- Rhyder Quinlan
- Jun 16, 2016
- 0 comments
Source: The Herald
MAPUTO. — Mozambique’s army will escort trucks travelling a 270-kilometre stretch of road that passes through territory held by militias aligned with the opposition Renamo party, an industry body said.
Last week, two people were killed and 12 cargo trucks burned on National Road 7, a key artery linking Mozambique’s port of Beira to landlocked Zimbabwe, Malawi and Zambia, as well as the Democratic Republic of Congo.
While the military convoys offer protection, they also double travel time and increase costs for haulers, according to Castigo Nhamane, head of the Mozambican Federation of Road Transport, or Fematro.
“A trip that lasted two days before now can last twice as long because the convoys leave during a certain period only,” Nhamane said by phone.
“We urge the political leadership to resolve this issue. Carriers are struggling to pay back bank credit contracted for business. We can’t pay the wages of our workers.”
Iron-ore producer Vale SA said two trains on the Sena rail line in the north-western Tete province were shot at last week. Two people were injured in the incident, it said in an e-mailed statement.
Renamo resumed an insurgency against the government in 2013, two decades after it ended a civil war against the country’s ruling Front for the Liberation of Mozambique. The latest round of conflict has left more than 300 people dead, according to the Armed Conflict Location and Event Data Project, a project run by the University of Sussex in the UK that draws statistics from reports by the media, humanitarian agencies and other groups.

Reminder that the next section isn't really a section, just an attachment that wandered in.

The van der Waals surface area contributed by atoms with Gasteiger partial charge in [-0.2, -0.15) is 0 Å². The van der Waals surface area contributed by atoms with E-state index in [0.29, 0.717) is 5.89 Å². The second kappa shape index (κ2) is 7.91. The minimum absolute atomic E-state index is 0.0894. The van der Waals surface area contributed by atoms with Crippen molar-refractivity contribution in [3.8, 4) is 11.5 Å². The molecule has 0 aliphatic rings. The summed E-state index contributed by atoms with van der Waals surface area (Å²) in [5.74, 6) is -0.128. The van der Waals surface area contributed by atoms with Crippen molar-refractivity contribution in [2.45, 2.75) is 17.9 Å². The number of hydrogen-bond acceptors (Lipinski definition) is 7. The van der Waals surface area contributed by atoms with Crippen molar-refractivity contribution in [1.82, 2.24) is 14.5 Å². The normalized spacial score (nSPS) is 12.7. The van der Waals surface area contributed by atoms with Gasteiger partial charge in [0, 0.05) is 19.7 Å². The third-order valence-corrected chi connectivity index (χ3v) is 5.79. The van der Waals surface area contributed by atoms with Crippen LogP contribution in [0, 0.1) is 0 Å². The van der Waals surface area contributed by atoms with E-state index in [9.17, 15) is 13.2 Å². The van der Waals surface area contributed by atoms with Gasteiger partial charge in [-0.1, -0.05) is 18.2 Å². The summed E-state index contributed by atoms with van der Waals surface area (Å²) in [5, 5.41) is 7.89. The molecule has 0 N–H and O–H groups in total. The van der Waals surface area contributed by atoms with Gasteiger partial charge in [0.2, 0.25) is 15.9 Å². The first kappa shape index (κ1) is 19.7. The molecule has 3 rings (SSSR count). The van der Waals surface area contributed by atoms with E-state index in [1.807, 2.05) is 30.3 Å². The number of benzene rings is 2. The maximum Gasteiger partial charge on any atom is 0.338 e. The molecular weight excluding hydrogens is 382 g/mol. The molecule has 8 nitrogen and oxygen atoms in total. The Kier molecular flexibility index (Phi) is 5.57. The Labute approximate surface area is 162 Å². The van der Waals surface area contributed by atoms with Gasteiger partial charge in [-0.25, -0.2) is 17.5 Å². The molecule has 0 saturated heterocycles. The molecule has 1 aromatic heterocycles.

The rebel movement led by Afonso Dhlakama has said attacks will persist on civilian vehicles that are used for military logistics.
The government has said the strikes seek to destabilise the nation’s transport sector.
A joint commission including representatives of President Filipe Nyusi and Dhlakama have met in the past two weeks to prepare the terms of reference for the resumption of talks aimed at ending the conflict.
Fematro says it doesn’t have statistics on how many trucks have come under attack since the violence began in 2013, but that there has been an escalation in the number of incidents in the past few months.
“No one is going to pay for the damages, not the government nor the other party,” Nhamane said. — Bloomberg.